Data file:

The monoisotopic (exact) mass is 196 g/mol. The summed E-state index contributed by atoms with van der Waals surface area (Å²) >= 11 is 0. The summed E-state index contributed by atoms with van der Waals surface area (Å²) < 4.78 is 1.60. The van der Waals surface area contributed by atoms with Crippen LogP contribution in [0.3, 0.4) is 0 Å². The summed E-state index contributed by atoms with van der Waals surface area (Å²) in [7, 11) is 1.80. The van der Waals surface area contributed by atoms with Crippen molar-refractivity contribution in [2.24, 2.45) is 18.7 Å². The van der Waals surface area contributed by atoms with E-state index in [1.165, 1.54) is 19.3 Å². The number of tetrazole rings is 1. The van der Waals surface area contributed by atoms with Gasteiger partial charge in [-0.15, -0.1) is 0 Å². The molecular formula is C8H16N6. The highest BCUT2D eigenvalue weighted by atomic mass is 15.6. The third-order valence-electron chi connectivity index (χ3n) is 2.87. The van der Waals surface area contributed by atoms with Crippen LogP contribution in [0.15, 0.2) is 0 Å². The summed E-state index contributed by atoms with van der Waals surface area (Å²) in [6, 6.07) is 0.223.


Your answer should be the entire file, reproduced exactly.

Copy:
The monoisotopic (exact) mass is 196 g/mol. The summed E-state index contributed by atoms with van der Waals surface area (Å²) >= 11 is 0. The summed E-state index contributed by atoms with van der Waals surface area (Å²) < 4.78 is 1.60. The van der Waals surface area contributed by atoms with Crippen LogP contribution in [0.3, 0.4) is 0 Å². The summed E-state index contributed by atoms with van der Waals surface area (Å²) in [7, 11) is 1.80. The van der Waals surface area contributed by atoms with Crippen molar-refractivity contribution in [2.24, 2.45) is 18.7 Å². The van der Waals surface area contributed by atoms with E-state index in [1.165, 1.54) is 19.3 Å². The number of tetrazole rings is 1. The van der Waals surface area contributed by atoms with Gasteiger partial charge in [-0.15, -0.1) is 0 Å². The molecular formula is C8H16N6. The highest BCUT2D eigenvalue weighted by atomic mass is 15.6. The third-order valence-electron chi connectivity index (χ3n) is 2.87. The van der Waals surface area contributed by atoms with Crippen LogP contribution in [0.15, 0.2) is 0 Å². The summed E-state index contributed by atoms with van der Waals surface area (Å²) in [6, 6.07) is 0.223.